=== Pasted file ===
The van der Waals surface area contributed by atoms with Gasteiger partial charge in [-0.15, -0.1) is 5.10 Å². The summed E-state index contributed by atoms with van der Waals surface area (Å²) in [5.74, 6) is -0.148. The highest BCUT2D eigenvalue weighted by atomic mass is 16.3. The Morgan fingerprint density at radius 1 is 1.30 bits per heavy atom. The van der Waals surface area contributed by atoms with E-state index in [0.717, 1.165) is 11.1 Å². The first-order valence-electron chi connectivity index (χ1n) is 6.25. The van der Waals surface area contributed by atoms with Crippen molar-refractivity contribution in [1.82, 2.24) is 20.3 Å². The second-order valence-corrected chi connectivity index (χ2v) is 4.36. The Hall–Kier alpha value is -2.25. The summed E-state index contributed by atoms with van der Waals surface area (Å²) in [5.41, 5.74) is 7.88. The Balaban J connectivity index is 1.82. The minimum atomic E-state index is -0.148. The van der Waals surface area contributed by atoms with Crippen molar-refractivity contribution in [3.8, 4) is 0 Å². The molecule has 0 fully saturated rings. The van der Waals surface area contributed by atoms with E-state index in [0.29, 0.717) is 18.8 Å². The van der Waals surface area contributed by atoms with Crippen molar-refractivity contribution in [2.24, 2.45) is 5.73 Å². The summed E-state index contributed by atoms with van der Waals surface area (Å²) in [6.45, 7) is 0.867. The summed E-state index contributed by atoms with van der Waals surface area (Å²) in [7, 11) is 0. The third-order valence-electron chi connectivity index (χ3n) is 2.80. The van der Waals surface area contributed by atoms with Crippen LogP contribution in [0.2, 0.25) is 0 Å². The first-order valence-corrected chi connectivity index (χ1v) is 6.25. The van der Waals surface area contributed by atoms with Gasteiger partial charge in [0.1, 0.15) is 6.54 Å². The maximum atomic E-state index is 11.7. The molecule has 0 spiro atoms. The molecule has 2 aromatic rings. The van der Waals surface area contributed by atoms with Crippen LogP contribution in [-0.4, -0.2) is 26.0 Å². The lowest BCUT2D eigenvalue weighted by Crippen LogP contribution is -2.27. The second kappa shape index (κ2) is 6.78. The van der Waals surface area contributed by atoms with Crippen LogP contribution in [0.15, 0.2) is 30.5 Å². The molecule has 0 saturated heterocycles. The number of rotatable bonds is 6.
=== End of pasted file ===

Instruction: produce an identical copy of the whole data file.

The van der Waals surface area contributed by atoms with Gasteiger partial charge in [-0.15, -0.1) is 5.10 Å². The summed E-state index contributed by atoms with van der Waals surface area (Å²) in [5.74, 6) is -0.148. The highest BCUT2D eigenvalue weighted by atomic mass is 16.3. The Morgan fingerprint density at radius 1 is 1.30 bits per heavy atom. The van der Waals surface area contributed by atoms with E-state index in [0.717, 1.165) is 11.1 Å². The first-order valence-electron chi connectivity index (χ1n) is 6.25. The van der Waals surface area contributed by atoms with Crippen molar-refractivity contribution in [1.82, 2.24) is 20.3 Å². The second-order valence-corrected chi connectivity index (χ2v) is 4.36. The Hall–Kier alpha value is -2.25. The summed E-state index contributed by atoms with van der Waals surface area (Å²) in [5.41, 5.74) is 7.88. The Balaban J connectivity index is 1.82. The minimum atomic E-state index is -0.148. The van der Waals surface area contributed by atoms with Crippen molar-refractivity contribution in [3.8, 4) is 0 Å². The molecule has 0 fully saturated rings. The van der Waals surface area contributed by atoms with E-state index in [0.29, 0.717) is 18.8 Å². The van der Waals surface area contributed by atoms with Crippen molar-refractivity contribution in [2.24, 2.45) is 5.73 Å². The summed E-state index contributed by atoms with van der Waals surface area (Å²) in [6.45, 7) is 0.867. The summed E-state index contributed by atoms with van der Waals surface area (Å²) in [7, 11) is 0. The third-order valence-electron chi connectivity index (χ3n) is 2.80. The van der Waals surface area contributed by atoms with Crippen LogP contribution in [0.2, 0.25) is 0 Å². The first-order valence-corrected chi connectivity index (χ1v) is 6.25. The van der Waals surface area contributed by atoms with Gasteiger partial charge in [0.1, 0.15) is 6.54 Å². The maximum atomic E-state index is 11.7. The molecule has 0 spiro atoms. The molecule has 2 aromatic rings. The van der Waals surface area contributed by atoms with Crippen LogP contribution in [-0.4, -0.2) is 26.0 Å². The lowest BCUT2D eigenvalue weighted by Crippen LogP contribution is -2.27. The second kappa shape index (κ2) is 6.78. The van der Waals surface area contributed by atoms with Crippen LogP contribution in [0.15, 0.2) is 30.5 Å². The molecule has 0 saturated heterocycles. The number of rotatable bonds is 6.